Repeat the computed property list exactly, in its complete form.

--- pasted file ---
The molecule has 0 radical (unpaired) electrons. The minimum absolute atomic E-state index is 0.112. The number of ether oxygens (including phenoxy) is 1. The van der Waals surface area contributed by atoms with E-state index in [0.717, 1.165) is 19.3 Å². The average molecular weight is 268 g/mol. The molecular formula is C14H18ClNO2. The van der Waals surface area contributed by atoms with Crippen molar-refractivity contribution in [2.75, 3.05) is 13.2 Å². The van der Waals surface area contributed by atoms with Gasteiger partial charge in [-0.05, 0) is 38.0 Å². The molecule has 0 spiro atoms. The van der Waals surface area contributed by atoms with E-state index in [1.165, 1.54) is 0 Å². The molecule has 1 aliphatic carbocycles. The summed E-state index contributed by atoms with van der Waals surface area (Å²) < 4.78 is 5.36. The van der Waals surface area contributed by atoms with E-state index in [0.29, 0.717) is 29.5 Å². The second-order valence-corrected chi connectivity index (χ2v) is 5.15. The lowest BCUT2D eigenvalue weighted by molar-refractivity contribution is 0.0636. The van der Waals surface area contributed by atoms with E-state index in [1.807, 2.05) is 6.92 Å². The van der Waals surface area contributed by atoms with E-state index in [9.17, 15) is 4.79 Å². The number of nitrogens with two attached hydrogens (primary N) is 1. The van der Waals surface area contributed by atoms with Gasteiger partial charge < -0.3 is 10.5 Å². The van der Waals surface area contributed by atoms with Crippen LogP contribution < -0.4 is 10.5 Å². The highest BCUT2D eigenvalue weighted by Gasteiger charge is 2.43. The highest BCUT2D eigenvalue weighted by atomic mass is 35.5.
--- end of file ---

The molecule has 0 radical (unpaired) electrons. The minimum absolute atomic E-state index is 0.112. The number of ether oxygens (including phenoxy) is 1. The van der Waals surface area contributed by atoms with E-state index in [0.717, 1.165) is 19.3 Å². The average molecular weight is 268 g/mol. The molecular formula is C14H18ClNO2. The van der Waals surface area contributed by atoms with Crippen molar-refractivity contribution in [2.75, 3.05) is 13.2 Å². The van der Waals surface area contributed by atoms with Gasteiger partial charge in [-0.05, 0) is 38.0 Å². The molecule has 0 spiro atoms. The van der Waals surface area contributed by atoms with E-state index in [1.165, 1.54) is 0 Å². The molecule has 1 aliphatic carbocycles. The summed E-state index contributed by atoms with van der Waals surface area (Å²) < 4.78 is 5.36. The van der Waals surface area contributed by atoms with E-state index in [0.29, 0.717) is 29.5 Å². The second-order valence-corrected chi connectivity index (χ2v) is 5.15. The lowest BCUT2D eigenvalue weighted by molar-refractivity contribution is 0.0636. The van der Waals surface area contributed by atoms with E-state index in [1.807, 2.05) is 6.92 Å². The van der Waals surface area contributed by atoms with E-state index in [9.17, 15) is 4.79 Å². The number of nitrogens with two attached hydrogens (primary N) is 1. The van der Waals surface area contributed by atoms with Gasteiger partial charge < -0.3 is 10.5 Å². The van der Waals surface area contributed by atoms with Crippen LogP contribution < -0.4 is 10.5 Å². The highest BCUT2D eigenvalue weighted by Gasteiger charge is 2.43. The highest BCUT2D eigenvalue weighted by atomic mass is 35.5.